Tennessee-based Southern Land Company recently announced plans for a mixed-use development to take shape at 17th and Pearl Street in Denver’s Uptown neighborhood. Denver-based Shears Adkins Rockmore Architects is designing the project. The 8-story development is expected to include 315 apartments and 14,000 square feet of retail space. Southern Land has been working with EVstudio on the design of this project. The tavern is housed in a redbrick building that sits on the property. As news of this development broke last week, Denver locals expressed that they would like to see this structure preserved in the new development.
There has been conflicting information on whether the Tavern building will be demolished or incorporated into the future project. To that end, Denver Urban Review interviewed Southern Land Company’s CEO Tim Downey to clarify this and learn more about their other Denver area projects.
DUR: Will the building that the Tavern is located in be incorporated into the project, or is it going to be demolished?
Tim Downey: We have not made any final decisions on that. I don’t know how to answer that. We have not drawn the building or anything. We may look at options for the building. We have a charrette on the 12th (of August) where we will look at different options.
DUR: At this point has there been any push back from the neighborhood, or are they excited for this project. What is the consensus from the neighborhood?
Tim Downey: Truthfully I don’t know that answer either. We just closed on the land. We are not planning on asking for any zoning changes or anything, but we have not really heard from anybody yet, or haven’t shown any neighborhood groups anything yet because we have not done the plans or have had our charrette yet. We just know the two absolutes are the Tavern wants to stay in business and we plan to build an apartment building with the Tavern there in some form incorporated into the building. When we get a little further along in our planning process, we hope to meet with several of the neighborhood groups and show them what we are doing. We try and be very careful and do something that looks really good and has great architecture. We are very design driven here— much more design driven than we are financially driven.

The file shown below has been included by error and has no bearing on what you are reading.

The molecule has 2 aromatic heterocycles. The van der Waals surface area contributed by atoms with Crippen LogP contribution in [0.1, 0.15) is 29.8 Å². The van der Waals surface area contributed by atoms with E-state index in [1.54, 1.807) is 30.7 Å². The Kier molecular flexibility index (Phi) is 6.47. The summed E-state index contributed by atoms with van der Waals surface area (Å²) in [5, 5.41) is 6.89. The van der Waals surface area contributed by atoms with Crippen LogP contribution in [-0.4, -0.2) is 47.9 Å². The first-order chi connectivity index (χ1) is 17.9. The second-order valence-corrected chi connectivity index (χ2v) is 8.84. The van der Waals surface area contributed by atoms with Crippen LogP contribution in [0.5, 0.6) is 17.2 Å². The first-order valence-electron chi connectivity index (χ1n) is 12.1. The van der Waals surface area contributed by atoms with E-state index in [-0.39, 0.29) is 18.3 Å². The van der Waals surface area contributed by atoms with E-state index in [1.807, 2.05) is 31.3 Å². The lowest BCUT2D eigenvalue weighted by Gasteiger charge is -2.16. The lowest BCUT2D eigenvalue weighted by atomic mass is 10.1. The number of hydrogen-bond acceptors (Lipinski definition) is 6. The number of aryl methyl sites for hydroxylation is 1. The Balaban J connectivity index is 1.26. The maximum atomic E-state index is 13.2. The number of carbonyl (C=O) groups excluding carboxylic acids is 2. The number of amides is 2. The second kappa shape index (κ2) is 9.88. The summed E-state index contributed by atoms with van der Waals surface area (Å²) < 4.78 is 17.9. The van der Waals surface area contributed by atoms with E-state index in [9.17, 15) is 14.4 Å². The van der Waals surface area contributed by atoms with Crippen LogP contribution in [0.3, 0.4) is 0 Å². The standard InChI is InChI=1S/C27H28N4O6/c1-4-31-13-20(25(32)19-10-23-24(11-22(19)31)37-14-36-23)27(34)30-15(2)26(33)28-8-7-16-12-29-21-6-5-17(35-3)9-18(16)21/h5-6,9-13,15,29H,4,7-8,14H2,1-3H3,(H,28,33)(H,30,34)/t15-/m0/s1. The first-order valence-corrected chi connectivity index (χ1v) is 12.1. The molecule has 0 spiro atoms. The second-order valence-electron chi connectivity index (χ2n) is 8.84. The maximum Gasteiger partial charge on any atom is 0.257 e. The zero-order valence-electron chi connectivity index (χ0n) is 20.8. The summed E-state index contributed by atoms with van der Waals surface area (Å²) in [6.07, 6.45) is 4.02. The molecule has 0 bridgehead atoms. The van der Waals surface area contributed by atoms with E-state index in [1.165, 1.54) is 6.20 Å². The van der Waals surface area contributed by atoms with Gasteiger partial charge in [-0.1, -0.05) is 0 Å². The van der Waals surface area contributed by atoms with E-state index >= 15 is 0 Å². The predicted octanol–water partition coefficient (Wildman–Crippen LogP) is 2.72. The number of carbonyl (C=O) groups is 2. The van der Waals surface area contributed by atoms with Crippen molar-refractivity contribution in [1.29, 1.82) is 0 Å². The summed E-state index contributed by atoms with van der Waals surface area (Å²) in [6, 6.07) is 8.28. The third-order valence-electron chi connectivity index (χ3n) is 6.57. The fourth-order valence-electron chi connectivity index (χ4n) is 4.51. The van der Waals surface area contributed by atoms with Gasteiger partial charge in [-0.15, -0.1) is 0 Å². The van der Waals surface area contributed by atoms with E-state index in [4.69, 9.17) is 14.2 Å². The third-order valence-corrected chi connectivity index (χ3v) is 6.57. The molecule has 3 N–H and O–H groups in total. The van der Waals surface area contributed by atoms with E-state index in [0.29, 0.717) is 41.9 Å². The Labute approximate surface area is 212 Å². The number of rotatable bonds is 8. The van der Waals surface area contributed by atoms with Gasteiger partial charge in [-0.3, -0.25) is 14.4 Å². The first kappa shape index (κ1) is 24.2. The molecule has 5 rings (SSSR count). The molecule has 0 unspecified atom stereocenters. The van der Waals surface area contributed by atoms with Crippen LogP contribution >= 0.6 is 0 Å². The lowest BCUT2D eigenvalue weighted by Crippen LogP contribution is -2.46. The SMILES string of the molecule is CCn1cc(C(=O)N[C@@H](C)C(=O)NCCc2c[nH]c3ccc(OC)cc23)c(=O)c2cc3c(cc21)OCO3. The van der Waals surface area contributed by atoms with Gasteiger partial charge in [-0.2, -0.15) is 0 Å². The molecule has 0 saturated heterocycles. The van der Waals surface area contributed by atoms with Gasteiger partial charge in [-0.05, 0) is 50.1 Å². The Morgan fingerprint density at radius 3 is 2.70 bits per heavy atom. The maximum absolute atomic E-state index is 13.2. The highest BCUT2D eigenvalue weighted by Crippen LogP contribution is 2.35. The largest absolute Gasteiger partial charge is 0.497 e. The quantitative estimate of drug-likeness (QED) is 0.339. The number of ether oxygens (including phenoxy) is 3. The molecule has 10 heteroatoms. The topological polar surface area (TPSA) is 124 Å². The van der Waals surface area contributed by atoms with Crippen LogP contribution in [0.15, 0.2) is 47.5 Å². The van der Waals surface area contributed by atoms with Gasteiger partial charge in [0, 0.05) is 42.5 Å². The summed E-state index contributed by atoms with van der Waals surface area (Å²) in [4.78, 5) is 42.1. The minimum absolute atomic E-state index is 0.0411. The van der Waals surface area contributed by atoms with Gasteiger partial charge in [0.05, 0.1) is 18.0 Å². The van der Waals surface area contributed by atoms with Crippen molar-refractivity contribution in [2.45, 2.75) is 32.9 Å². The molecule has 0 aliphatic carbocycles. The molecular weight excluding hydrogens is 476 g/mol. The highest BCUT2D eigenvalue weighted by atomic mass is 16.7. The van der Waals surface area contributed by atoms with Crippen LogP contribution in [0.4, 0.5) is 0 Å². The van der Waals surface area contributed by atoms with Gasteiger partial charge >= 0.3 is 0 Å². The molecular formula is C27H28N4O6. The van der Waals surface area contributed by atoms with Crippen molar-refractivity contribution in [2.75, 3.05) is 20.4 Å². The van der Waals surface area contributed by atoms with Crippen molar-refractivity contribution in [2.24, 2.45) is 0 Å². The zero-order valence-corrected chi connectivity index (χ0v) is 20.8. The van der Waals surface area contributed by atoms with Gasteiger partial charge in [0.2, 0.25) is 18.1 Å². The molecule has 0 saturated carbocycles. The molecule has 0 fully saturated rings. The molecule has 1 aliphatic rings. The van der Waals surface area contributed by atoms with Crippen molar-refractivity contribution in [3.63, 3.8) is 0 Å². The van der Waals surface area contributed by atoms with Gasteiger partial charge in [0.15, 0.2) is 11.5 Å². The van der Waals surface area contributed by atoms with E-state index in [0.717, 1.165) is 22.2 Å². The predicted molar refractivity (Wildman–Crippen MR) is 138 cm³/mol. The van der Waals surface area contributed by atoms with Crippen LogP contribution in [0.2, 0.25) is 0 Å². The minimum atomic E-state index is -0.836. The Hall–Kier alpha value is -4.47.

DUR: Although this building is planned to open as apartments, will it be built to condo specifications?
Tim Downey: Yes, the finishes of this building will be built of the highest-end finishes of any apartment building in the market. So it could easily be considered a condo level finish. We will have quartz countertops, wood floors, really nice cabinets, tall ceilings. It is going to be very nicely done with tile showers.
DUR: Being that your company is located about a 1,000 miles away from Denver, what caught your eye about the Denver market?
Tim Downey: Every kid that we have talked to wants to move to Denver after they get out of college or move to New York City. It is just such an incredible city with 300 days of sunshine, a vibrant economy, and year-round outdoor activities. You know, I think all of us if we could start over would live in Denver.
DUR: I know you have another development in LoHi. What stage is that project at?
Tim Downey: It is just now coming out of the ground. It’s just doing foundation work right now and we are really excited. We are very fortunate in Denver to have two great sites. The neighborhoods are a little bit similar. They are unique neighborhoods within Denver that are close to everything, but they each have their own great vibe to them.
In addition to the interview, DUR was provided with information and a rendering of their LoHi project. This mixed-use project is located at 18th and Central and will feature 302 apartments and 9,300 square feet of retail space. A below-grade parking structure will feature 332 parking spaces.
This property was the former home of Mile High United Way and Southern Land Company purchased it in 2013.
Below is a rendering of this project. Southern Land Company stated that there is the potential for exterior design changes, so the finished building may look different than what is indicated in the below rendering.